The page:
By their very nature a first book in a series has to be a bit of an info dump, doesn’t it? It also has to be a stand-alone story and an invitation to come back again sometime soon; it must be the hardest thing to write and review.

    As a reader my standard practice is to never read a first book in a series unless I know and trust the author completely (Nalini Singh’s new Angels series is an example of an exception since I know and trust her writing). The other bhooks that you refher to I started with the 3rd book. Robb’s In Death series I started with book five.  If they make me want more then I can go back and glom the backlist.

    So, obviously no help from me…. but the SBs don’t need help being truthful about how you feel about a book.

  5. 5
    closetcrafter says:

    The first book has to stand alone.  Outlander? Otherwise I find them to be a little weak, not that I won’t continue to read them. Argeneau series. Dark Hunters.

    It also depends on how closely linked they are. If it’s the continuing saga of the main characters, the first book needs to be pretty strong. Sookie Stackhouse. If it’s an ensemble cast so to speak, it doesn’t have to be so strong.Sandra Hill Christine Feehan

  6. 6
    Carin says:

    I think there is a big difference between “series” meaining ongoing saga revolving mainly around one person (or couple) and “series” meaning a set of books closely (or not so closely) linked with a HEA in each book.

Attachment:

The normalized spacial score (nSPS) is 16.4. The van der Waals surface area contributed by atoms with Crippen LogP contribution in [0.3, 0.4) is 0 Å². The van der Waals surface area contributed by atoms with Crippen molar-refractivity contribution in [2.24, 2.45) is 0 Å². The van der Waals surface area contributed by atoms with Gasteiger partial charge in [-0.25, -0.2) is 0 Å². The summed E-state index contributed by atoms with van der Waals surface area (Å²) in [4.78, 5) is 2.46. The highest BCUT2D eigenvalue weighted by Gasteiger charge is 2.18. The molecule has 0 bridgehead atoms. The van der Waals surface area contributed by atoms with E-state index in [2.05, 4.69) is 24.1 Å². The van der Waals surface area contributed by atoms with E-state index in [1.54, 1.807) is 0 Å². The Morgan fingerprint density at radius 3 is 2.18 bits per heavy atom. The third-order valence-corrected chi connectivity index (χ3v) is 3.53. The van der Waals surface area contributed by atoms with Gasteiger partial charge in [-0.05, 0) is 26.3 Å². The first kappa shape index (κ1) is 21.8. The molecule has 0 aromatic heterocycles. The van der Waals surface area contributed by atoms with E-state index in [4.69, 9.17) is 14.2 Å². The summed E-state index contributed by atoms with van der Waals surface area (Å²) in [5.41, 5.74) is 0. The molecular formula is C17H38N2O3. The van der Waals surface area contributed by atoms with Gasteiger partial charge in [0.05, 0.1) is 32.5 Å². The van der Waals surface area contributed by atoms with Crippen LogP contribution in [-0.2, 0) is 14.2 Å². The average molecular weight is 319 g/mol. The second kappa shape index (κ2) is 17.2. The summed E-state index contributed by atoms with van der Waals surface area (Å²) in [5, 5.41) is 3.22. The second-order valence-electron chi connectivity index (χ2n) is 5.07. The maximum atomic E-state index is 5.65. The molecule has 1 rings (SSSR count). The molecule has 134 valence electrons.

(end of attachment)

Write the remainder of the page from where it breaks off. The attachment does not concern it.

First of all, in a new series, I want to know which type of series it is.  Then, as far as reviewing goes – I think the first type, by definition, doesn’t stand alone.  (like kalafudra mentioned with LOTR)  The series type where each book has a HEA – I think those should be reviewed as stand alone, though a good review would also include all the other information.  And I think Jen is totally right in that any good book, regardless of series type, will make you want to read more.

    I prefer each book to have it’s own HEA.  I’m also tend to pick up a book and not realize it’s even in a series – and for some reason I tend to start with number 2 or 3 in a series.  But I think with a good book and good series it just won’t matter – that 3rd book will just make me want to read the rest.

  7. 7
    Lita says:

    I think that there is a difference between a “series” like Stephanie Laurens’ Bastion Club or Cynster novels or Julia Quinn’s Bridgerton books and a trilogy where the plot and characters continue through all of the books.